Aren't we being a bit greedy though? The main show is still on the air and that's all good, right? It's true that the mighty spin-off empire of Time Lord is not what it was. CBBC companion piece Totally Doctor Who was the first to go, the sad death of Elisabeth Sladen has ended The Sarah Jane Adventures prematurely and Torchwood's future is up in the air. After some of the reactions to Miracle Day there are few who will welcome it back as eagerly as they did this year, hoping for another Children of Earth. In the old days interviews were scarce anyway and the fans were lucky to see a location report on Nationwide or an interview on Blue Peter and heaven forbid that we ever saw inside the TARDIS or into the production studios themselves. Thanks to Confidential there are doubtless some who have complete plans of Upper Boat.
It's interesting to compare the ‘making ofs’ on the classic series DVDs to Confidential. One has the immediacy of production while the other has introspection. You're unlikely get the complete picture of the production on Confidential, as the cast and crew toe the company line. Any problems or on set clashes may not be known for years, although some of the stuff about the RTD era has already been revealed by the man himself in the excellent book The Writer's Tale. The cast are all good value though, with David Tennant his usual enthusiastic self. The new TARDIS team however, I could happily listen to for hours as they tease and riff off each other. Nicknames such as drunk giraffe and plural chin abound and if the Doctor makes a reference to Rory's nose then you can bet that it originated from Matt Smith. In many ways they are like the modern day Second Doctor, Jamie and Zoe. Its fun to wonder what Confidential would have been like had it been produced alongside the classic series. Jon Pertwee and Tom Baker would have regaled the cameras with many a tall tale, Frazer Hines would be caught chatting up the local talent on location and what an insight it would have been into those first few years as the show blossomed. Perhaps we may even have seen a Nimon or the Zygons dancing a jig, caught Tom Baker flinging a script across the rehearsal room and declaring it "whippet shit!" or even the iconic ‘eyepatches’ joke played on Nick Courtney on the set of Inferno. Although perhaps it would not have become as well known if we could watch it and not imagine it through a tipsy actor’s story.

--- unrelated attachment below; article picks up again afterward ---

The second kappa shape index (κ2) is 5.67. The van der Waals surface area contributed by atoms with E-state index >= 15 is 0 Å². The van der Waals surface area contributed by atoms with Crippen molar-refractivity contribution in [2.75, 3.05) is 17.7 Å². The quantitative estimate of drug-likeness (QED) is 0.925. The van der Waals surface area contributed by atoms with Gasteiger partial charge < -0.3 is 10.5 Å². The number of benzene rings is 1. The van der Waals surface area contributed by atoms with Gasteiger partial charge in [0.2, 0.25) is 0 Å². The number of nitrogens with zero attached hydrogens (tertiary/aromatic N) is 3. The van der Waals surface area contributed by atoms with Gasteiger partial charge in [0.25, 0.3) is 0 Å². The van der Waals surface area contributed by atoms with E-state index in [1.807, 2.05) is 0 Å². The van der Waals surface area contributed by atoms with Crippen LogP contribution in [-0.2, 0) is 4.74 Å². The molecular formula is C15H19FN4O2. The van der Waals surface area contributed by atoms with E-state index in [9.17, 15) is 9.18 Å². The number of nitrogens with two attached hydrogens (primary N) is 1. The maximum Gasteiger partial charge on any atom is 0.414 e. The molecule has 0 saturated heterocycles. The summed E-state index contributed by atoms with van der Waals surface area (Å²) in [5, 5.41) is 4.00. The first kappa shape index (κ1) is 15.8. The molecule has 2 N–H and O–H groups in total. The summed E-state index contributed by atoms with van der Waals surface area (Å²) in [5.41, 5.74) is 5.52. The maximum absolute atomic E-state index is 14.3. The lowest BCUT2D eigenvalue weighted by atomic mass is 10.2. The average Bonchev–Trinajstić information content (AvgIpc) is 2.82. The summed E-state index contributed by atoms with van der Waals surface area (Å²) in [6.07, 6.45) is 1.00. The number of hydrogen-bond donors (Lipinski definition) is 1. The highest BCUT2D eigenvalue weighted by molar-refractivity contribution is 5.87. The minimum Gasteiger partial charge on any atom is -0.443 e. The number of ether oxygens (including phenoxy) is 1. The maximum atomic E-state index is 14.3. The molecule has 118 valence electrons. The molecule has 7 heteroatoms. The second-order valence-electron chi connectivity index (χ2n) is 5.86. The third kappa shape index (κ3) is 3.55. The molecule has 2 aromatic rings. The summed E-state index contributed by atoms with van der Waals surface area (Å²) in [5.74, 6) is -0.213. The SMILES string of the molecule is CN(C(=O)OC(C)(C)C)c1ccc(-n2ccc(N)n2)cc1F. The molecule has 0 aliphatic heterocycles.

So then, will I miss it? A little, but it will probably be one of those shows I'll vaguely remember as time goes by. The cut downs will continue to appear on the DVDs in another form but if someone is filming it anyway then why not continue the show? In true Doctor Who style it has its own missing episode. The Confidential for the Christmas special is rumoured to have been shot but the controller of BBC3 has denied it. It would still be nice to have an end of the year show or Christmas special. At least while it lasted it was a fascinating insight into the production of one of the BBC’s best known programmes in the early 21st century. Let’s hope that the money saved will go into something good and not the various problems concerning today’s crop of young chavs.